Tuesday, 25 March 2014

Game 73: Canadiens 2, Bruins 1 (SO)

After being handed a win, or at least a very good opportunity to win, by the referees on Saturday night against the Leafs, the Canadiens stole a Halakian win against the Bruins on Monday night, beating them 2-1 in a hotly-contested game that ended in a four-round shootout.

Michel Therrien, who draws more than his fair share of critics, has on occasion taken some puzzling lineup decisions these past two seasons, and often he comes up smelling of roses.  More often than not, these fortunate calls regard his use of his goalies.  He has regularly used Peter Budaj in less-than-obvious circumstances, and has been rewarded.  In Mr. Budaj's recent weak spell in Carey Price's absence, Coach Therrien played a hunch and threw Dustin Tokarski out against the Sabres and was rewarded with a shutout win.

His call to start Peter Budaj in Boston wasn't as unconventional as it might seem.  With Carey Price freshly back from a lower body injury, it made sense to rest him on one of two back-to-back games, and since the backup has had success against the Gooins, the harder road contest was Peter's to deal with.  He made 28 saves, the only puck skittering past him caused by a tipped shot.

One decision which Coach Therrien can revisit is the toughness quotient in his lineup.  With Jarred Tinordi, Ryan White and George Parros scratched, and Brandon Prust injured, the only available First Responders to thwart Bruin thuggery were Douglas Murray and Travis Moen.  Travis did his job early in the first in trying to stick up for his linemate Dale Weise, who was cross-checked in the back into the boards by Bruin defenceman Kevan Miller.  Unfortunately, Travis caught one flush early in the bout, went down, but got back up and gamely continued the fight, until a second one on the button ended the tilt.  Travis got up with Bambi-legs and was escorted to the dressing room with the help of teammates.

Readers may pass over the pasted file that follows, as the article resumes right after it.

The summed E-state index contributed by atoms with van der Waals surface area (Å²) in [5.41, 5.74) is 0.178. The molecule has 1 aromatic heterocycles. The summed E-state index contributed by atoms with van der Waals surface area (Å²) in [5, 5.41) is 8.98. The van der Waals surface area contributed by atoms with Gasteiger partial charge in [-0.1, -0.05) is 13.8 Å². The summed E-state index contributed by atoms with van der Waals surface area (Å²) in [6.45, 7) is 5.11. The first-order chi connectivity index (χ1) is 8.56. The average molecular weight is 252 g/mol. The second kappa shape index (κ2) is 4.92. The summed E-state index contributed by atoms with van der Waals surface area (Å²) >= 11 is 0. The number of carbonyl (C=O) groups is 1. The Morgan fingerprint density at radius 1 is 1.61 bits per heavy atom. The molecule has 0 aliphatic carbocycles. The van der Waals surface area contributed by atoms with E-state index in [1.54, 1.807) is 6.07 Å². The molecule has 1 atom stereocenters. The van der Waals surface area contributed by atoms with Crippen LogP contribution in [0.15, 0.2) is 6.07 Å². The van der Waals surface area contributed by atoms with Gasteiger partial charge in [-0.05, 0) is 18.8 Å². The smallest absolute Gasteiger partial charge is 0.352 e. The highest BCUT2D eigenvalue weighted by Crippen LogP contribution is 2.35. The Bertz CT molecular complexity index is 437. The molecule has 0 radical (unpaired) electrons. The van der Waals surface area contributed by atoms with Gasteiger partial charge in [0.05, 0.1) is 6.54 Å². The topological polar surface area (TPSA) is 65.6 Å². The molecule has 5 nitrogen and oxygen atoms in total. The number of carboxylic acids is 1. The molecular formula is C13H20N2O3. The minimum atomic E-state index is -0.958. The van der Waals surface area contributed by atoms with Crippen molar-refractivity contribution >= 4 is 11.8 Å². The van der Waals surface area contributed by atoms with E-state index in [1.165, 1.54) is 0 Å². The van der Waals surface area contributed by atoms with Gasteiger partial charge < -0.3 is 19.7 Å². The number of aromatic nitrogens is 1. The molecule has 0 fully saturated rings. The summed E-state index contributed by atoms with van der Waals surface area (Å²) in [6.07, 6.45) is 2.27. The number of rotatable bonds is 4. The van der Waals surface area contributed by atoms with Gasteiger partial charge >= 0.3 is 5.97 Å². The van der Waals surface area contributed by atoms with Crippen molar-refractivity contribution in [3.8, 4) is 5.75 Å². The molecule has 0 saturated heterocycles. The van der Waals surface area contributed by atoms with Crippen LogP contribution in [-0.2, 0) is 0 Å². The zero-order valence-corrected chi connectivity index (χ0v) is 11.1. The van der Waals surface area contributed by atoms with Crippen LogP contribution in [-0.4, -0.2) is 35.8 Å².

I'm concerned about Travis' health, his career, and his ability to contribute to the Canadiens' success in the future.  Last season, he was often the target of pointed questions on l'Antichambre and on social media, with his near $2M cap hit not equivalent to his production.  The thing is, he'd suffered a serious concussion the previous season, and seemed unwilling to match up against heavyweights night in, night out.  This year, maybe feeling healthier and more confident, and maybe thinking he had more support with George Parros and Douglas Murray aboard, he took on more of a load in that aspect of the game.  

For this specific game, the Bruins took untold liberties, and it was hard not to think of the previous game, when the lineup was loaded with tough guys, and the Bruins meekly concentrated on hockey.  Which only confirms the fact that the Bruins aren't tough as much as they're bullies.  They're tough against Andrei Markov and Tom Pyatt, but don't push the issue against Brandon Prust and Douglas Murray.  

How will Travis feel about mixing it up in the future?  Like it or not, his value comes not only from his forechecking and ability to kill penalties, or from his veteranship.  A big part of his appeal is that he can bring a physical presence, and negate some of the pugilistic aspirations from opponents.  He's a big boy who inspires respect.  If he retrenches from that part of the game, he's markedly less valuable, less useful.